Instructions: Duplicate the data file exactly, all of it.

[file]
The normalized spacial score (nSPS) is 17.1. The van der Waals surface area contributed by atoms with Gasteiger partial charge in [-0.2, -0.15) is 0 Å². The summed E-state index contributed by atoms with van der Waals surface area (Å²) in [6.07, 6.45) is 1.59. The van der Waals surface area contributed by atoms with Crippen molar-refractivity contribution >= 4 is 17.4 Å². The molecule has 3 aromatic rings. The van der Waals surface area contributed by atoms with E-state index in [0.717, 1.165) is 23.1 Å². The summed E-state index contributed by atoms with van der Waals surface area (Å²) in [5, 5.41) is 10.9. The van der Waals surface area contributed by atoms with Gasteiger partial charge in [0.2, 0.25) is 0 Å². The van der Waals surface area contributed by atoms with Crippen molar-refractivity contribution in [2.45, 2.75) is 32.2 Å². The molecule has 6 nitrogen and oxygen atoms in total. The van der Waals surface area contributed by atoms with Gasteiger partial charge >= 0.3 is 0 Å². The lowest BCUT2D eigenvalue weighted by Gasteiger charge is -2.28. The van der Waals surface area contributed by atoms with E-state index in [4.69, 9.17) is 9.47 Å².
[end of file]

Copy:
The normalized spacial score (nSPS) is 17.1. The van der Waals surface area contributed by atoms with Gasteiger partial charge in [-0.2, -0.15) is 0 Å². The summed E-state index contributed by atoms with van der Waals surface area (Å²) in [6.07, 6.45) is 1.59. The van der Waals surface area contributed by atoms with Crippen molar-refractivity contribution >= 4 is 17.4 Å². The molecule has 3 aromatic rings. The van der Waals surface area contributed by atoms with E-state index in [0.717, 1.165) is 23.1 Å². The summed E-state index contributed by atoms with van der Waals surface area (Å²) in [5, 5.41) is 10.9. The van der Waals surface area contributed by atoms with Gasteiger partial charge in [0.2, 0.25) is 0 Å². The van der Waals surface area contributed by atoms with Crippen molar-refractivity contribution in [2.45, 2.75) is 32.2 Å². The molecule has 6 nitrogen and oxygen atoms in total. The van der Waals surface area contributed by atoms with Gasteiger partial charge >= 0.3 is 0 Å². The lowest BCUT2D eigenvalue weighted by Gasteiger charge is -2.28. The van der Waals surface area contributed by atoms with E-state index in [4.69, 9.17) is 9.47 Å².